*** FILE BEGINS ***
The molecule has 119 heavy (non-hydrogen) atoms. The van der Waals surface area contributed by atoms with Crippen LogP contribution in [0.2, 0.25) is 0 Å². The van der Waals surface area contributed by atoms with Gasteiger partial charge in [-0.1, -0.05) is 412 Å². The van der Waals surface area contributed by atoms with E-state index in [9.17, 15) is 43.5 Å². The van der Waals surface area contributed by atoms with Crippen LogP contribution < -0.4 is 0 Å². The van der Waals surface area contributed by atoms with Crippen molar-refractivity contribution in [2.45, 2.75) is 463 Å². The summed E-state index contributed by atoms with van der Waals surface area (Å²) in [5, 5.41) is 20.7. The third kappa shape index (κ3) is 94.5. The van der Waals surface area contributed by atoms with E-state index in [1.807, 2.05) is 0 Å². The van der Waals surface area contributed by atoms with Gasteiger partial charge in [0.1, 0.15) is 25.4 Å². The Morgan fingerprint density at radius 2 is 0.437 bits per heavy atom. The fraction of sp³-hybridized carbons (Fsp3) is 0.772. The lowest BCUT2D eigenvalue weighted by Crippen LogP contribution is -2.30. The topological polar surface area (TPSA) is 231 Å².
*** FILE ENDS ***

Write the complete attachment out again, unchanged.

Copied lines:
The molecule has 119 heavy (non-hydrogen) atoms. The van der Waals surface area contributed by atoms with Crippen LogP contribution in [0.2, 0.25) is 0 Å². The van der Waals surface area contributed by atoms with Gasteiger partial charge in [-0.1, -0.05) is 412 Å². The van der Waals surface area contributed by atoms with E-state index in [9.17, 15) is 43.5 Å². The van der Waals surface area contributed by atoms with Crippen LogP contribution < -0.4 is 0 Å². The van der Waals surface area contributed by atoms with Crippen molar-refractivity contribution in [2.45, 2.75) is 463 Å². The summed E-state index contributed by atoms with van der Waals surface area (Å²) in [5, 5.41) is 20.7. The third kappa shape index (κ3) is 94.5. The van der Waals surface area contributed by atoms with E-state index in [1.807, 2.05) is 0 Å². The van der Waals surface area contributed by atoms with Gasteiger partial charge in [0.1, 0.15) is 25.4 Å². The Morgan fingerprint density at radius 2 is 0.437 bits per heavy atom. The fraction of sp³-hybridized carbons (Fsp3) is 0.772. The lowest BCUT2D eigenvalue weighted by Crippen LogP contribution is -2.30. The topological polar surface area (TPSA) is 231 Å².